The Association of British Insurers (ABI) is urging the government to include a reform of Mifid II in its review of the wholesale and retail investment market.
The association believes that, post-Brexit, HM Treasury and the Financial Conduct Authority have the opportunity to change the regulation to better help consumers engage with their pensions and investments.
For instance, the ABI is proposing giving do-it-yourself (DIY) investors greater guidance from product providers, so that they can make more informed decisions and receive reassurance about them.
What the association would like to see is a change in regulation so that platforms and pension companies can “guide customers through the consequences of different decisions they might take in relation to their pension and investments”.
In order to do so, the ABI wants the Treasury to amend the Regulated Activity Order, which defines what constitutes financial advice. This should come hand-in-hand with a change in the FCA rulebook on the advice/guidance boundary, it added.
If such a change was to be implemented, the trade body argues that investment and pension providers could:
- Explain to customers the possible consequences of taking a lump sum from their pension;
- Take them through what a sustainable pensions income could look like;
- Provide more details on risk within investment pathways, including withdrawal rates not matching their objective;
- Give guidance to people to make sure they don’t run out of money in retirement;
- Intervene “more strongly” to warn customers of investment scams; and.
- Help clients decide to transfer from one fund to another if this is in their best interest.
Need to ‘go further’
On top of this, the ABI believes the 10% drop notification should be abolished, because often customers get “spooked and withdraw their investments leading to cash losses”, rather than remain invested.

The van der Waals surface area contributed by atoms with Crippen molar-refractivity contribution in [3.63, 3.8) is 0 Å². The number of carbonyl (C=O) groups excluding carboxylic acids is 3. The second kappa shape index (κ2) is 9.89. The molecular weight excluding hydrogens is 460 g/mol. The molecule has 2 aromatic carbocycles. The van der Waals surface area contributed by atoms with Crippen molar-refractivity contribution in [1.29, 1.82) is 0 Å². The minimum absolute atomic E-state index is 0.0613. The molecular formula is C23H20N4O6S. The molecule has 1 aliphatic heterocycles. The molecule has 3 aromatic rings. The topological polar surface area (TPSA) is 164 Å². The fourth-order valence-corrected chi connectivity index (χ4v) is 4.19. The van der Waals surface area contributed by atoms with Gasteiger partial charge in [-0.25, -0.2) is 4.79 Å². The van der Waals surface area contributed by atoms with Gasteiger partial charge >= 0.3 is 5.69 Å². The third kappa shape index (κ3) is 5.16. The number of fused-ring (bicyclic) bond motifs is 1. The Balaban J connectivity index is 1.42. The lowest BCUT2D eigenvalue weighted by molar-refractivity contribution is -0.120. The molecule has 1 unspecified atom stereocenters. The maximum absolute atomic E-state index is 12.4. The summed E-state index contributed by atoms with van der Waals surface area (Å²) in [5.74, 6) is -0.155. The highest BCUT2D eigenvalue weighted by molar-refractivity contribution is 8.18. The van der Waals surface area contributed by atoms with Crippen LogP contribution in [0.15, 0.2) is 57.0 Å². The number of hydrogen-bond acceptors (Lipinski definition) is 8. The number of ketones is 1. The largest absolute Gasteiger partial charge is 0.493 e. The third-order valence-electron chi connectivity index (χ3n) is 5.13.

Reuben Overmark, senior policy adviser & investment platforms specialist at the ABI, said: “The past decade has seen a rapid rise in participation in financial markets because of large numbers of people automatically enrolled into a pensions and digital access to financial markets through investment platforms.
“But navigating the financial world can be confusing for savers with many unsure on the best course of action to take when it comes to their accessing their pensions and choosing investments.
“It’s a positive step forward that the FCA has indicated they will introduce a new way for firms to help customers start investing in a stocks & shares Isa – but we’d like to see them, and the Treasury, go further.
“By reforming the advice/guidance boundary, pensions savers and DIY investors will be able to get more help and reassurance from their provider on their investment decisions. This means customers can make more informed choices about sustainable income in retirement as well as risks and opportunities in the products they are considering.
“Providers will also be able to reassure customers in times of economic volatility and intervene more strongly to warn customers against scams and dubious investments.”
Nathan Long, senior analyst at Hargreaves Lansdown agrees with the ABI’s call to action.
He said that the current framework makes it hard for product providers to tailor communication and provide specific information to customers, as it implicitly becomes a “recommendation”.
Long said: “We wholeheartedly support the ABI’s recommendations. This is an opportunity to change the rules for the better, so that providers can give investors enough support to help them make better financial decisions.
“We would love to tailor communications to the needs of our clients. We know it would drive engagement with investment and pensions, and improve outcomes. However, once you try to personalise communications you’re very quickly hamstrung by the advice/guidance boundary.
“The current rules make it very difficult to personalise generic content with enough information to be useful, because it becomes an implied recommendation.
“So, for example, if someone has invested in a high-cost index tracking fund, you can’t highlight specific cheaper alternatives, even if they are like-for-like, which is a barrier to investors taking action in their best interests.”